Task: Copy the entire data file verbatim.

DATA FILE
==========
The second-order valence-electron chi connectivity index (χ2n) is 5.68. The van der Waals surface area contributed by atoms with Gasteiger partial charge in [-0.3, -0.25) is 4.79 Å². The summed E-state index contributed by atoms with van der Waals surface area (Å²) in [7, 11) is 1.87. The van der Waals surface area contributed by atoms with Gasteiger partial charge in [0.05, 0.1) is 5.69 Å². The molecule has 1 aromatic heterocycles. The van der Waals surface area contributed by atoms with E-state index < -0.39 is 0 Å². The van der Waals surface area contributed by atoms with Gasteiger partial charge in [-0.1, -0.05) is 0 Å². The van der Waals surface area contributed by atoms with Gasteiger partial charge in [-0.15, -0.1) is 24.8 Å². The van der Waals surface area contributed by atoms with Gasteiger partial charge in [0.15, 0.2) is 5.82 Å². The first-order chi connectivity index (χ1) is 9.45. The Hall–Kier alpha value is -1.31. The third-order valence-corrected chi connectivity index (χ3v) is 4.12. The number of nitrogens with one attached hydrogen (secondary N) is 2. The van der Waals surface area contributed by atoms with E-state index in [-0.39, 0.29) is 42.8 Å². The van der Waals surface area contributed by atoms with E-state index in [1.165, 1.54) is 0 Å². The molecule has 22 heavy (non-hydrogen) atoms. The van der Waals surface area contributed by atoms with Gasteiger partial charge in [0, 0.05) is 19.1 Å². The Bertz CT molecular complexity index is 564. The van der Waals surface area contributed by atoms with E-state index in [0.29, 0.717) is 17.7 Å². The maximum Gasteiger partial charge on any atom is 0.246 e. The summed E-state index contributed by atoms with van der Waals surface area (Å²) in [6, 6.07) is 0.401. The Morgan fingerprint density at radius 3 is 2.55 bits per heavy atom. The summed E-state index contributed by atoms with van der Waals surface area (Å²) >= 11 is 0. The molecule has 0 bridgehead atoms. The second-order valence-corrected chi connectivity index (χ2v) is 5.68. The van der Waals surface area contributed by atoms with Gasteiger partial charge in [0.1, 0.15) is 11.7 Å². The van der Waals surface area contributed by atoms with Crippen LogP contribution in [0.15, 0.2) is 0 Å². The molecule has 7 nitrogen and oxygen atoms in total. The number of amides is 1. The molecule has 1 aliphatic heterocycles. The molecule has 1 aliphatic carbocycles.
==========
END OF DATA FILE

The second-order valence-electron chi connectivity index (χ2n) is 5.68. The van der Waals surface area contributed by atoms with Gasteiger partial charge in [-0.3, -0.25) is 4.79 Å². The summed E-state index contributed by atoms with van der Waals surface area (Å²) in [7, 11) is 1.87. The van der Waals surface area contributed by atoms with Gasteiger partial charge in [0.05, 0.1) is 5.69 Å². The molecule has 1 aromatic heterocycles. The van der Waals surface area contributed by atoms with E-state index < -0.39 is 0 Å². The van der Waals surface area contributed by atoms with Gasteiger partial charge in [-0.1, -0.05) is 0 Å². The van der Waals surface area contributed by atoms with Gasteiger partial charge in [-0.15, -0.1) is 24.8 Å². The van der Waals surface area contributed by atoms with Gasteiger partial charge in [0.15, 0.2) is 5.82 Å². The first-order chi connectivity index (χ1) is 9.45. The Hall–Kier alpha value is -1.31. The third-order valence-corrected chi connectivity index (χ3v) is 4.12. The number of nitrogens with one attached hydrogen (secondary N) is 2. The van der Waals surface area contributed by atoms with E-state index in [-0.39, 0.29) is 42.8 Å². The van der Waals surface area contributed by atoms with E-state index in [1.165, 1.54) is 0 Å². The molecule has 22 heavy (non-hydrogen) atoms. The van der Waals surface area contributed by atoms with Gasteiger partial charge in [0, 0.05) is 19.1 Å². The Bertz CT molecular complexity index is 564. The van der Waals surface area contributed by atoms with E-state index in [0.29, 0.717) is 17.7 Å². The maximum Gasteiger partial charge on any atom is 0.246 e. The summed E-state index contributed by atoms with van der Waals surface area (Å²) in [6, 6.07) is 0.401. The Morgan fingerprint density at radius 3 is 2.55 bits per heavy atom. The summed E-state index contributed by atoms with van der Waals surface area (Å²) >= 11 is 0. The molecule has 0 bridgehead atoms. The second-order valence-corrected chi connectivity index (χ2v) is 5.68. The van der Waals surface area contributed by atoms with Gasteiger partial charge in [0.1, 0.15) is 11.7 Å². The van der Waals surface area contributed by atoms with Crippen LogP contribution in [0.15, 0.2) is 0 Å². The molecule has 7 nitrogen and oxygen atoms in total. The number of amides is 1. The molecule has 1 aliphatic heterocycles. The molecule has 1 aliphatic carbocycles.